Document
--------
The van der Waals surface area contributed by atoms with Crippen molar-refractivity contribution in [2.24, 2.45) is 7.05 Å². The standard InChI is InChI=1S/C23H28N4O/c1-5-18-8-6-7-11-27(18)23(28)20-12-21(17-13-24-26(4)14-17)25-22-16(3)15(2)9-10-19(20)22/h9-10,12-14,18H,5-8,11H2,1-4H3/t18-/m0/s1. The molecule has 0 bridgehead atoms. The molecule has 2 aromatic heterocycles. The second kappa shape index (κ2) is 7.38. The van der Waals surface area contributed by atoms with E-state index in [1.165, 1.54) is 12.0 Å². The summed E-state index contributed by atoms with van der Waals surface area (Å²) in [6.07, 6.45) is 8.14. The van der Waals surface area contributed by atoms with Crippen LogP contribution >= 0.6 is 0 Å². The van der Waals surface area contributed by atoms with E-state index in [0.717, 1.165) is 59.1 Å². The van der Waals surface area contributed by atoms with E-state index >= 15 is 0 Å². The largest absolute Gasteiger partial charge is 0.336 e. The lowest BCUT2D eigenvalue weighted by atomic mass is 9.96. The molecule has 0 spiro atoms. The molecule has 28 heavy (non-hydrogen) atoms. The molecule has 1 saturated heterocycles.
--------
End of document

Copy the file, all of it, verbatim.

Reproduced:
The van der Waals surface area contributed by atoms with Crippen molar-refractivity contribution in [2.24, 2.45) is 7.05 Å². The standard InChI is InChI=1S/C23H28N4O/c1-5-18-8-6-7-11-27(18)23(28)20-12-21(17-13-24-26(4)14-17)25-22-16(3)15(2)9-10-19(20)22/h9-10,12-14,18H,5-8,11H2,1-4H3/t18-/m0/s1. The molecule has 0 bridgehead atoms. The molecule has 2 aromatic heterocycles. The second kappa shape index (κ2) is 7.38. The van der Waals surface area contributed by atoms with E-state index in [1.165, 1.54) is 12.0 Å². The summed E-state index contributed by atoms with van der Waals surface area (Å²) in [6.07, 6.45) is 8.14. The van der Waals surface area contributed by atoms with Crippen LogP contribution >= 0.6 is 0 Å². The van der Waals surface area contributed by atoms with E-state index in [0.717, 1.165) is 59.1 Å². The van der Waals surface area contributed by atoms with E-state index >= 15 is 0 Å². The largest absolute Gasteiger partial charge is 0.336 e. The lowest BCUT2D eigenvalue weighted by atomic mass is 9.96. The molecule has 0 spiro atoms. The molecule has 28 heavy (non-hydrogen) atoms. The molecule has 1 saturated heterocycles.